Perhaps a half mile, or less, above Deep Gap, The Narrows begin. The terrain suddenly has many large granite outcroppings. It becomes apparent that you are on a precarious ridge. It isn’t cliffs, but if you fell, you would roll for quite some time. The laurel and rhododendron are thick and choking. The steps up will strain your groin and hip muscles. Sometimes you have to scramble on all fours.

When you begin to see the scattered spruce and balsam, you are nearing the first overlook, and oh my, what an overlook it is. We were graced with a crystal clear day that enabled us to see all the way to Great Smoky Mountains National Park, more than 50 miles away. We could see Mt. Sterling and Mt. Leconte in the Smokies off to the west just as clear as if we were there. To the south is the massive hulk of Richland Balsam, the highest point on the Blue Ridge Parkway.

Climbing to the northeast side of the overlook we were presented with the south summit of Cold Mountain, and far in the distance, the tower-topped point of Mt. Pisgah. The combination of the two is the photo you see at the top of this post. Cold Mountain on the left, Pisgah on the right. Click it for a larger image.

After this magnificent view, the trail begins roller-coastering along the razor-thin ridge line. You will drop down 100 feet, then climb up 200, then drop down, and then back up. Lather. Rinse. Repeat. It is quite tiring. We had to stop for a number of breaks to catch our breath and rest our legs. The terrain is quite demanding.

After about a mile you finally get off the narrow ridge and back to more of a forested trail. Don’t think, though, that the worst is over, because now you have to climb up Stairs Mountain. I’m not afraid to tell you that by the time we reached the summit I was huffing and puffing. It’s tough. It truly tests your stamina. Fortunately for me, on this day I passed the test.

Once you cross over Stairs Mountain the worst of the exertion is over. It’s a rolling stroll for the next couple miles to Shining Rock Gap through a thick spruce and rhododendron canopy. You’ll know you’re getting near the namesake Shining Rock as you begin to see boulders of white quartz poking up out of the ground here and there.

The gap is a major trail junction. You can go up on Shining Rock from here. The Old Butt and Shining Creek trails meet here. The Ivestor Gap and Art Loeb trails also meet here. We continued southward on the Art Loeb for just a couple hundred more yards until the junction with the Little East Fork Trail.

Beech Saplings Line the Trail

The upper half of Little East Fork Trail is a gentle descent through the remains of a long ago fire. The forest changes from spruce and balsam to deciduous trees as it drops further into the drainage. Much of the trail is lined with young beech saplings, the last to lose their leaves. The golden glow of the still-clinging beech leaves brightens the path and prods tired legs ever onward.

After a couple miles you’ll begin to hear the faint rush of the river below. As you continue downward it gets closer and louder. The trail steepens and the terrain becomes more of a ravine as you approach the river. You’ll know you’re close when you start seeing backcountry campsites near the trail.

When you reach the river you have to cross. On this day, the water wasn’t particularly high, but high enough to cover my boot tops if I had just waded across. Scoping out crossing points, there looked to be two promising spots. One, that was in shallower water but with rocks that were further apart, and another with rocks that looked promising for hopping, but in deeper water. I chose the latter. Ken went first across the shallow crossing and made it without a hitch.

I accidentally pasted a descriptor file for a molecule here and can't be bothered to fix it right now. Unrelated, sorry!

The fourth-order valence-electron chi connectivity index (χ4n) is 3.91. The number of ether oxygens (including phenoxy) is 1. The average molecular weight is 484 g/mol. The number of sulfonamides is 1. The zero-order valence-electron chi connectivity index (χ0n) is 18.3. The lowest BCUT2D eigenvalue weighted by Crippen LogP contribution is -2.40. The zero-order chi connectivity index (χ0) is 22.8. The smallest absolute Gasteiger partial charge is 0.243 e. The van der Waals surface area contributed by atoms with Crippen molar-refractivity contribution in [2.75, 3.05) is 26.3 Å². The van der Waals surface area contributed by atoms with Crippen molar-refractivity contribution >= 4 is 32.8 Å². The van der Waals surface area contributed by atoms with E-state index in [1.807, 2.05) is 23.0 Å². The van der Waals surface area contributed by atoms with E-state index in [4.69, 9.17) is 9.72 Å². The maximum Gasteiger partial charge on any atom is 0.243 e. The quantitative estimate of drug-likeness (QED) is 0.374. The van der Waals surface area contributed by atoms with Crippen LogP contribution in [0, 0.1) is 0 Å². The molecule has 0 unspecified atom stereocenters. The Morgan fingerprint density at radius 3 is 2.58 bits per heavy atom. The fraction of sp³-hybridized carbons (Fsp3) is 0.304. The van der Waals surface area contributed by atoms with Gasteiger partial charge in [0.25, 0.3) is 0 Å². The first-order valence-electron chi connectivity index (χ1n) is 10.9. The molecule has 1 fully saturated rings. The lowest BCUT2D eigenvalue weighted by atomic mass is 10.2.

My first step from the bank to a big rock was a long one, longer that I had sized up. So there I was, straddling the current with one foot on the bank and the other on a slippery rock. As I swung my back leg over to join my front, I lost my balance, and you can guess the result. Sploosh! My whole left side, from shoulder to toes, was immersed in the cold mountain stream and my own adrenaline. It certainly was refreshing.

Y’know, the Meanderthals motto is, “If you’re gonna be dumb, you better be tough.” Well, I toughed it out. Ken helped pull me out of the drink and I finished crossing to the other side. There didn’t appear to be any pain, just wetness, and a sheepish grin. Creeks are my nemesis. Dave made it across safely behind me with Grace, and then they all waited while I changed my socks and poured part of the river out of my boots.

Back on the trail in another 10 minutes, we were now hiking directly beside the Little East Fork of the Pigeon River, but about 50-60 feet above. There are an amazing number of waterfalls and cascades over the two and a half mile length back to the scout camp from the crossing. It is a stunning river. Too bad the trail is so high above the whitewater. Some day I will go back with a tripod and clamber down to river level just for photos of this magnificent stream.

With wet clothes and bruised ego, the last couple miles were kind of a slog for me. Thankfully I had the natural beauty of the river to take my mind off my inconvenient situation. The last quarter mile is on Little East Fork Road within the bounds of the scout camp. We passed hundreds of tent platforms along the way. This place must really be rockin’ in summer when the camp is in full swing.

In summary, this is a long, hard hike that offers rewards around every corner. If you like forest hikes, it’s got that hardwoods below Deep Gap and along Little East Fork and evergreens above 5,000 feet. If you like vista hikes, it has that too. The views on a clear day are remarkable. Expect to be able to see at least a 50 mile radius. And if you like water feature hikes, then the last few miles along Little East Fork are filled with waterfalls and tumbling cascades. There’s really something for everyone on this special wilderness loop. If you have the stamina to go for eight hours, then I definitely recommend this hike.



This post was created by Jeff Clark. Please feel free to use the sharing icons below, or add your thoughts to the comments. Pack it in, pack it out. Preserve the past. Respect other hikers. Let nature prevail. Leave no trace.